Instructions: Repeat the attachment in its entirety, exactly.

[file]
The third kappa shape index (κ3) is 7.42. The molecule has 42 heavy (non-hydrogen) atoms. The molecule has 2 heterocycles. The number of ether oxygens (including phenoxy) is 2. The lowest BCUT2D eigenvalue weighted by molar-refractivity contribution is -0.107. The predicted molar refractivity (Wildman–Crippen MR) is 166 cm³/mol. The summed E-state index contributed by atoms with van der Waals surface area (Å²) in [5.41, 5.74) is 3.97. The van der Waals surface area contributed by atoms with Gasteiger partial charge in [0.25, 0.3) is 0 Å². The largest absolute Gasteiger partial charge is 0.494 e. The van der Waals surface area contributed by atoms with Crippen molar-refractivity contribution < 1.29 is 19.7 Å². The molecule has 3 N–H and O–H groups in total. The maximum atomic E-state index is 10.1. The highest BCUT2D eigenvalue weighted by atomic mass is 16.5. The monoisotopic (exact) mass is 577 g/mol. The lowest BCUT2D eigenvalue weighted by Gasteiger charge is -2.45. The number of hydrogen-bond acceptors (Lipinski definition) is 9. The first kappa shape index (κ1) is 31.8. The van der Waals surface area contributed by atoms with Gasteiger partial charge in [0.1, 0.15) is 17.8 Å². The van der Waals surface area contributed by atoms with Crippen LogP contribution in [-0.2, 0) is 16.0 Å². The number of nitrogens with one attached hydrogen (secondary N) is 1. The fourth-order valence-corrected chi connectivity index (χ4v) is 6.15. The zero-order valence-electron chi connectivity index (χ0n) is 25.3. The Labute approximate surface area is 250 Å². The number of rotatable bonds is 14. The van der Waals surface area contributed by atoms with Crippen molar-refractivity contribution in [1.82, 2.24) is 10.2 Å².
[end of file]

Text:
The third kappa shape index (κ3) is 7.42. The molecule has 42 heavy (non-hydrogen) atoms. The molecule has 2 heterocycles. The number of ether oxygens (including phenoxy) is 2. The lowest BCUT2D eigenvalue weighted by molar-refractivity contribution is -0.107. The predicted molar refractivity (Wildman–Crippen MR) is 166 cm³/mol. The summed E-state index contributed by atoms with van der Waals surface area (Å²) in [5.41, 5.74) is 3.97. The van der Waals surface area contributed by atoms with Gasteiger partial charge in [0.25, 0.3) is 0 Å². The largest absolute Gasteiger partial charge is 0.494 e. The van der Waals surface area contributed by atoms with Crippen molar-refractivity contribution < 1.29 is 19.7 Å². The molecule has 3 N–H and O–H groups in total. The maximum atomic E-state index is 10.1. The highest BCUT2D eigenvalue weighted by atomic mass is 16.5. The monoisotopic (exact) mass is 577 g/mol. The lowest BCUT2D eigenvalue weighted by Gasteiger charge is -2.45. The number of hydrogen-bond acceptors (Lipinski definition) is 9. The first kappa shape index (κ1) is 31.8. The van der Waals surface area contributed by atoms with Gasteiger partial charge in [0.1, 0.15) is 17.8 Å². The van der Waals surface area contributed by atoms with Crippen LogP contribution in [-0.2, 0) is 16.0 Å². The number of nitrogens with one attached hydrogen (secondary N) is 1. The fourth-order valence-corrected chi connectivity index (χ4v) is 6.15. The zero-order valence-electron chi connectivity index (χ0n) is 25.3. The Labute approximate surface area is 250 Å². The number of rotatable bonds is 14. The van der Waals surface area contributed by atoms with Crippen molar-refractivity contribution in [1.82, 2.24) is 10.2 Å².